A Survey of Distance-Transitive Graphs

by Arjeh M. Cohen

last update Aug 2001

Preface

This is a survey of the state of the art of the classification of primitive distance transitive graphs. It might help to carry out the remainder of the work, as sketched at the DTG workshop in Eindhoven, December 1998. The open cases are listed in three tables, to be found from within the text below.

Introduction

Starting point is the following

Theorem ([PSY]). Let X = (V,E) be a primitive distance-regular graph with a distance-transitive group G of automorphisms. Assume k, d >2. Then one of the following holds.

  1. X is a Hamming graph and G is a wreath product;
  2. G is almost simple (nonabelian);
  3. G has an elementary abelian normal subgroup which is regular on V.

(See [VBt] for another proof.) The theorem shows how to use the classification of finite simple groups for the determination of all primitive distance-transitive graphs. In view of the determination of all rank 3 groups (see e.g. [L3] ), we may assume diam X > 2. We discuss the three cases individually.

Case i.

Here the graph X is well known, although the possibilities for the group G are not completely determined.

Case ii. G almost simple

The classification of finite simple groups can be invoked to make a further subdivision according to the possibilities for soc(G). Knowledge of the maximal subgroups of soc(G) should then help to finish. If G is distance transitive with stabilizer subgroup H, then its permutation character 1HG is multiplicity free. This gives a method of ruling out several cases. The study of such permutation representations was initiated by Jan Saxl [SI]. The case soc G = Altn (n > 4) is dealt with in [I1] and in [LPS]; PSL(n,q) is handled in [vBCl]. It uses [ILS] to rule out certain representations which are not multiplicity free. For soc(G) sporadic, the possible graphs X are determined in [ILLSS]. Remain the Chevalley groups:
  1. Case ii.classical For soc(G) of classical Lie type, work was started by John van Bon, Nick Inglis and Jan Saxl in 1990, [vBIS1]. The idea was to use Aschbacher's list of subgroups of classical groups in [A] in combination with the results in the Kleidman-Liebeck book [KL]. Two papers are in preparation: [BISmf], handling the question which permutation representations are multiplicity free, and [vBIS2], handling all cases of (natural linear representations of) dimension n > 8. Thus, the smaller dimensions remain. Several series are dealt with in the two papers mentioned. But the following cases are open (so far)

    Look here for a table summarizing the classical work in progress

  2. Case ii.exceptional For soc(G) of exceptional Lie type, work in preparation by Cohen, Liebeck, and Saxl [CLS] (since 1985) should do the work. The idea of proof is to use results of Liebeck and Saxl determining the maximal groups of relatively small index; a case by case study for each of these groups will then be conducted. There exists a short list of hard cases not yet dealt with. For example, A7(2) in E7(2). Ross Lawther has dealt with some cases.

    Look here for a table summarizing the exceptional work in progress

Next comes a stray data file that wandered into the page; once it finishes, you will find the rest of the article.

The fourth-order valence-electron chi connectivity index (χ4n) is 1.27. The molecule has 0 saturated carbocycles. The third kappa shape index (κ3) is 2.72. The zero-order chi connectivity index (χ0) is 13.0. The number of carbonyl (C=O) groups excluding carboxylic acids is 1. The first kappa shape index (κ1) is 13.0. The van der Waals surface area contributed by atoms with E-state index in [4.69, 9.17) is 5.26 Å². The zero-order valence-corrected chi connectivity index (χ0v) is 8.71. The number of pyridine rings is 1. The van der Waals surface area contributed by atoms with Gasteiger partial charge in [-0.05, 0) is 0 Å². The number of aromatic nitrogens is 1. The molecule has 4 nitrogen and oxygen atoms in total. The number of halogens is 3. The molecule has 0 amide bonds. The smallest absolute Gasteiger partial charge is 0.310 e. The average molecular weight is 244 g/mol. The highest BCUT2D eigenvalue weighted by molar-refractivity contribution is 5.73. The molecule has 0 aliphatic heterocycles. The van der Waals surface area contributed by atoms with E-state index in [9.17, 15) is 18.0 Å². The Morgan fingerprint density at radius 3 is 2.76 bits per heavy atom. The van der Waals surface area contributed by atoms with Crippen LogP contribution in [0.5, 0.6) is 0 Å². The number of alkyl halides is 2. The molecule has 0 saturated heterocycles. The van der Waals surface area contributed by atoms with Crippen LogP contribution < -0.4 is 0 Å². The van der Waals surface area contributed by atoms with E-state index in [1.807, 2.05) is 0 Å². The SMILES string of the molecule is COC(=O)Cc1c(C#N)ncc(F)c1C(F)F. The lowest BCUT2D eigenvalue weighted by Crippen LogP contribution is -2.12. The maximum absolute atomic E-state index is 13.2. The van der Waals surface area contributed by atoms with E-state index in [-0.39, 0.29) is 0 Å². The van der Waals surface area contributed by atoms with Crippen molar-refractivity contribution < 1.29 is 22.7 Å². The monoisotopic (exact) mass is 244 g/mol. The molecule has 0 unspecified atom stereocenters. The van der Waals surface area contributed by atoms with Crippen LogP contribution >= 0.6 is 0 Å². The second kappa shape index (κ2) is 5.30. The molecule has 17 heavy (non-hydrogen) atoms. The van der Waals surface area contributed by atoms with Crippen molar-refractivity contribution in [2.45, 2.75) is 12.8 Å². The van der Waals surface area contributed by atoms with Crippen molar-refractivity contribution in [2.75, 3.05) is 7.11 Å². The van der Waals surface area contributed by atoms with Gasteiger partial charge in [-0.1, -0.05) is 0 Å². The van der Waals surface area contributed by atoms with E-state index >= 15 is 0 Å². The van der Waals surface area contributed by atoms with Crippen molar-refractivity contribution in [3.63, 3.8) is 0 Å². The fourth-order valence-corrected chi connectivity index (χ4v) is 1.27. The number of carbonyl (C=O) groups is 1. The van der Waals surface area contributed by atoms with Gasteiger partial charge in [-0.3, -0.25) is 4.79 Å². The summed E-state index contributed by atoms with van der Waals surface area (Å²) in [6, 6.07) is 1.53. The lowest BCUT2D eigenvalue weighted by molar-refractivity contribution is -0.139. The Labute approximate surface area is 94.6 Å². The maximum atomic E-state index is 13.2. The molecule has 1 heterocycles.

Case iii. G affine

Here V can be identified with an Fs vector space V for some prime power s = rb, maximal with respect to H = G0 in GamL(V), where G0 is the stabilizer in G of 0 in V. The assumption that X is primitive amounts to the action of H on V being irreducible. By Van Bon's thesis we can roughly reduce to the case where H = G0 is almost simple. More precisely,

Theorem ([vBt, vBp]) Let G be an affine group acting primitively and distance-transitively on a connected noncomplete graph X of valency and diameter at least three. Then, with Fs, V, and H as above, we have one of the following.

  1. X is a Hamming graph;
  2. X is a Bilinear Forms graph;
  3. V is 1-dimensional and H is a subgroup of GamL(1,s);
  4. The generalized Fitting subgroup F*(H/Z(H GL(V))) of H/Z(H GL(V)) is simple, its projective representation on V is absolutely irreducible and can be realized over no proper subfield of Fs.

In the first two cases, the graphs are fully determined. Case three is dealt with in [CI].

Remains Case iii.4.

Again, we invoke the classification of finite simple groups. The general technique here is to use
  1. The bound |V| < 5 |H| +1 (by John van Bon).
  2. If dim(FrV) = c, then H has at most c orbits in V.
  3. A result (by John van Bon) taking care of the case where Fq* is contained in Aut(X) and H' leaves invariant a unitary or orthogonal form on V, see [vBMP].

For soc H = Altn (n > 4), the analysis of affine dtg is completed in [LP]. In case G0 is a group of Lie type of characteristic distinct from the scalar field of V, the classification has been dealt with in [CMS]. In case the group G0 is sporadic, the classification can be found in [vBIS]. Remains the case where G0 is a group of Lie type defined over the same characteristic as the vector space V:

  1. Case G0 is exceptional and of same characteristic as field of scalars. Theorem 12.4 of [vBt] gives a very restricted number of cases. John van Bon and Cohen have finished this case; there is a preprint [vBCe] (postscript version available).
  2. Case G0 is classical and of same characteristic as field of scalars. This runs in the same way as the previous case, see Theorem 12.7 of [vBt]. It is harder because more twisted cases (groups as well as modules) come in. Done by John van Bon, Arjeh Cohen and Hans Cuypers. Preprint available soon.